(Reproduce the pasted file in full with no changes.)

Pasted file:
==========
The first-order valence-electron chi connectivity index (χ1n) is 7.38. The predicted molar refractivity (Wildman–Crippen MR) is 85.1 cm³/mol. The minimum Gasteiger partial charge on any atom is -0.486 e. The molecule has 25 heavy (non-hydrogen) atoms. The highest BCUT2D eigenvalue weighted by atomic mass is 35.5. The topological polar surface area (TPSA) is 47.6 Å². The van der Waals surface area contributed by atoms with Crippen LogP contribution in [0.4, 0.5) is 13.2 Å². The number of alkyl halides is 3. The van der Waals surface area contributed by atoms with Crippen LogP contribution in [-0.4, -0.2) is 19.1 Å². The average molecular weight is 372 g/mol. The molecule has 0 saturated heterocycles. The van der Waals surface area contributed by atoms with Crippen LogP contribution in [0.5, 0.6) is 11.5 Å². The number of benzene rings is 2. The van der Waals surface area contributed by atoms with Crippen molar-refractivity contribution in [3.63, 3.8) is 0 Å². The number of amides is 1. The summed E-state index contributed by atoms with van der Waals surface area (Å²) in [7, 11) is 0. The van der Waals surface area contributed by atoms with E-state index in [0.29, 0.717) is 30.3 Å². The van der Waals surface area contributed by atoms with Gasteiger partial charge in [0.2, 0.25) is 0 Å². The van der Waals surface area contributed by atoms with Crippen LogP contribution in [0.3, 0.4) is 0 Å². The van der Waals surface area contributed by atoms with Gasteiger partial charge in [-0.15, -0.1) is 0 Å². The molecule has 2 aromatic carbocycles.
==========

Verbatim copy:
The first-order valence-electron chi connectivity index (χ1n) is 7.38. The predicted molar refractivity (Wildman–Crippen MR) is 85.1 cm³/mol. The minimum Gasteiger partial charge on any atom is -0.486 e. The molecule has 25 heavy (non-hydrogen) atoms. The highest BCUT2D eigenvalue weighted by atomic mass is 35.5. The topological polar surface area (TPSA) is 47.6 Å². The van der Waals surface area contributed by atoms with Crippen LogP contribution in [0.4, 0.5) is 13.2 Å². The number of alkyl halides is 3. The van der Waals surface area contributed by atoms with Crippen LogP contribution in [-0.4, -0.2) is 19.1 Å². The average molecular weight is 372 g/mol. The molecule has 0 saturated heterocycles. The van der Waals surface area contributed by atoms with Crippen LogP contribution in [0.5, 0.6) is 11.5 Å². The number of benzene rings is 2. The van der Waals surface area contributed by atoms with Crippen molar-refractivity contribution in [3.63, 3.8) is 0 Å². The number of amides is 1. The summed E-state index contributed by atoms with van der Waals surface area (Å²) in [7, 11) is 0. The van der Waals surface area contributed by atoms with E-state index in [0.29, 0.717) is 30.3 Å². The van der Waals surface area contributed by atoms with Gasteiger partial charge in [0.2, 0.25) is 0 Å². The van der Waals surface area contributed by atoms with Crippen LogP contribution in [0.3, 0.4) is 0 Å². The van der Waals surface area contributed by atoms with Gasteiger partial charge in [-0.15, -0.1) is 0 Å². The molecule has 2 aromatic carbocycles.